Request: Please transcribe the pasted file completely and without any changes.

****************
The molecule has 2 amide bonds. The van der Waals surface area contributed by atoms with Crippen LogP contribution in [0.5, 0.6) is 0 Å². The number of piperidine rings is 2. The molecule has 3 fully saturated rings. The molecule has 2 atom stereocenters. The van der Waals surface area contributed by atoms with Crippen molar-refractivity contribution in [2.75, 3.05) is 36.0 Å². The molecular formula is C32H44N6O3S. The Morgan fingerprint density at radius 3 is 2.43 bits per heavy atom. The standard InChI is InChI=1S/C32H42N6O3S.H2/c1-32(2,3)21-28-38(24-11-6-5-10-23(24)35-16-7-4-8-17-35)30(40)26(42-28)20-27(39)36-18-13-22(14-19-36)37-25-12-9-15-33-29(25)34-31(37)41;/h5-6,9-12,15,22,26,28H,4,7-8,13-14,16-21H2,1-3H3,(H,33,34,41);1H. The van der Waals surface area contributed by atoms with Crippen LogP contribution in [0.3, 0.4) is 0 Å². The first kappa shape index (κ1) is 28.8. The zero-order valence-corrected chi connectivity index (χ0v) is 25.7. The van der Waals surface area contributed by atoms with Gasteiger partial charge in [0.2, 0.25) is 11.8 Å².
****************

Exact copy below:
The molecule has 2 amide bonds. The van der Waals surface area contributed by atoms with Crippen LogP contribution in [0.5, 0.6) is 0 Å². The number of piperidine rings is 2. The molecule has 3 fully saturated rings. The molecule has 2 atom stereocenters. The van der Waals surface area contributed by atoms with Crippen molar-refractivity contribution in [2.75, 3.05) is 36.0 Å². The molecular formula is C32H44N6O3S. The Morgan fingerprint density at radius 3 is 2.43 bits per heavy atom. The standard InChI is InChI=1S/C32H42N6O3S.H2/c1-32(2,3)21-28-38(24-11-6-5-10-23(24)35-16-7-4-8-17-35)30(40)26(42-28)20-27(39)36-18-13-22(14-19-36)37-25-12-9-15-33-29(25)34-31(37)41;/h5-6,9-12,15,22,26,28H,4,7-8,13-14,16-21H2,1-3H3,(H,33,34,41);1H. The van der Waals surface area contributed by atoms with Crippen LogP contribution in [0.3, 0.4) is 0 Å². The first kappa shape index (κ1) is 28.8. The zero-order valence-corrected chi connectivity index (χ0v) is 25.7. The van der Waals surface area contributed by atoms with Gasteiger partial charge in [0.2, 0.25) is 11.8 Å².